THERE has been a lot of intemperate language of late with regards to President Barack Obama's foreign policy.

In a scathing remark at a recent national security conference in Singapore, Chinese Major General Zhu Chenghu, described the US leader's foreign policy approach as suffering from "ED".

Few commentators doubt that General Chenghu's caustic reference was to "erectile dysfunction," even if he did later jokingly explain that it was a military abbreviation for something that may have meant "extended deployment".

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Perhaps smarting a little from such remarks it is reliably reported that when President Obama, was recently pressed by reporters during a trip to Asia about the essence of his foreign policy strategy, he gave his own unequivocal and curt reply: "Don't do stupid s***."

It was an interesting - if uncharacteristically angry - response from the US president, and did little to assuage his homegrown political detractors who insist he has done little else lately.

These opponents have been quick to seize on what they say are a raft of questionable decisions that have embarrassed or undermined the United States' standing across the world.

Critics claim that whatever boldness there was in President Obama's foreign policy, it was ditched around the same time that Osama bin Laden's body was laid to rest in the Indian Ocean.

That determined and audacious decision by the Commander in Chief to find and kill the al Qaida number one on Pakistan sovereign territory was Mr Obama's last single most consequential foreign policy act before those same critics re-dubbed him the "Extricator in Chief."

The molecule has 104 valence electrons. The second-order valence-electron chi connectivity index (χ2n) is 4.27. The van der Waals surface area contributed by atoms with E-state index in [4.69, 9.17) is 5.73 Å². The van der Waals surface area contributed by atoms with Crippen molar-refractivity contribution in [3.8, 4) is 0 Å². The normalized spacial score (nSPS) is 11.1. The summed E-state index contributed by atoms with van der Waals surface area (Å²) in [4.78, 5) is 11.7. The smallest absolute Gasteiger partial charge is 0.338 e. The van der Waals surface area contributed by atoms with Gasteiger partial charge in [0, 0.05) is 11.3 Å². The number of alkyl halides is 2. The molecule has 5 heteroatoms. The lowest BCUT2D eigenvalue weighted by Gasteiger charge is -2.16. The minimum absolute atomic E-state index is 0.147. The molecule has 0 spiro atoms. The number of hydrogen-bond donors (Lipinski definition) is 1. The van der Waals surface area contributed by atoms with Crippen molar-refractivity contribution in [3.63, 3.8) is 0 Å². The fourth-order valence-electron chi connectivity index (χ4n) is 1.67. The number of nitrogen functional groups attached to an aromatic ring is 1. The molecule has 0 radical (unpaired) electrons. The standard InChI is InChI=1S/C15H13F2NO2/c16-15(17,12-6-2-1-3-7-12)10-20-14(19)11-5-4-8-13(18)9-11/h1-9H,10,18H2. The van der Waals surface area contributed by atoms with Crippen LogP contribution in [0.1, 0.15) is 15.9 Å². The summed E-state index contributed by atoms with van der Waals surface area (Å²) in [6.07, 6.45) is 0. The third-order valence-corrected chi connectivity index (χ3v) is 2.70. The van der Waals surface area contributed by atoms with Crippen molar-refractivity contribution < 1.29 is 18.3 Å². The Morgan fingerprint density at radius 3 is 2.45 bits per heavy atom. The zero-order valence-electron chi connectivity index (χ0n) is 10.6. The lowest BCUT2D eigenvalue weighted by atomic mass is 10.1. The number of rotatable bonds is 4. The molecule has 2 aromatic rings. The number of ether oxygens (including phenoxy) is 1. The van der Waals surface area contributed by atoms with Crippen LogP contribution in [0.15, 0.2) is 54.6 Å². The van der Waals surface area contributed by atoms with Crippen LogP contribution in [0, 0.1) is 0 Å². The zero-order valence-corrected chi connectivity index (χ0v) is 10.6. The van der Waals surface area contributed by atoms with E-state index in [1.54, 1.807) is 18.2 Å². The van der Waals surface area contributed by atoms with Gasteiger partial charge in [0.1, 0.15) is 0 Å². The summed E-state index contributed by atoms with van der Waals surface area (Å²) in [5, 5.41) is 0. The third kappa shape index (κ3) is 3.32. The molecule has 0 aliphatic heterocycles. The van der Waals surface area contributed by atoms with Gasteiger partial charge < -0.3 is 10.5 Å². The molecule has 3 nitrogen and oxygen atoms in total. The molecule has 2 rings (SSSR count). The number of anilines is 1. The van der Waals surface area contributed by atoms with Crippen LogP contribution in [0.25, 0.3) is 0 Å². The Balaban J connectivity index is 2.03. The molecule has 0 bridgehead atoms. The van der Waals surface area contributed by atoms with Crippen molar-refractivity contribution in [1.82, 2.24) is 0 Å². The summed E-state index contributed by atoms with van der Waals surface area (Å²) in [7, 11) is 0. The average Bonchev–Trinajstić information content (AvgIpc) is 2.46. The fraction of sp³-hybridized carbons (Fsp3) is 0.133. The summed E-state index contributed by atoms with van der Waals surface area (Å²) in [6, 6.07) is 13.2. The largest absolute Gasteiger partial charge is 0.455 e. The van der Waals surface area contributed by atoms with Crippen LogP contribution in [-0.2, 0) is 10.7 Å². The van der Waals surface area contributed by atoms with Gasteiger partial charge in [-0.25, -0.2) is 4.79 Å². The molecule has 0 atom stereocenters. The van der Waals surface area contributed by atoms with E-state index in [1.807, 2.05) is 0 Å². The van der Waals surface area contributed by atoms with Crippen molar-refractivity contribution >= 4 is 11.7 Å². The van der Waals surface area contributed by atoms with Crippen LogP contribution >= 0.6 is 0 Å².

This of course is a barbed reference to Mr Obama's strategic foreign policy objectives of "bringing the boys and girls home" and getting America out of two wars that are among the longest and most controversial in its history.

But there are other pivotal moments that more specifically have brought flak on Mr Obama's foreign policy handling.

Among the most recent, was the controversial expansion of the National Security Agency's (NSA) global surveillance programmes that discredited the US among many of its Western allies. That NSA controversy was only matched by Mr Obama's approval of drone strikes in the continuing "war on terror". Then there was his announcing of the "red line" that should not be crossed regarding the use of chemical weapons in Syria. This subsequently led to Mr Obama's bluff being called and the US president outmanoeuvred diplomatically by his Russian counterpart, Vladimir Putin, who also went on to give Washington sleepless nights over military deployment and sanctions wrangling in Crimea and Ukraine.

Last, but not least, there has been the latest Obama administration's decision to exchange five senior Taliban leaders for captured US soldier Sergeant Bowe Bergdahl.

Yesterday in Brussels while attending the G7 summit of industrial nations, President Obama insisted he would make "no apologies" for agreeing to the deal, despite frustration in Washington that Congress was not notified ahead of time.

"We saw an opportunity and we seized it and I make no apologies for that," Obama said, adding that he owed it to Bergdahl's parents to try to return their son to America.

"This is not some abstraction, this is not some political football," he told reporters. "As Commander in Chief of the Armed Forces, I am responsible for those kids."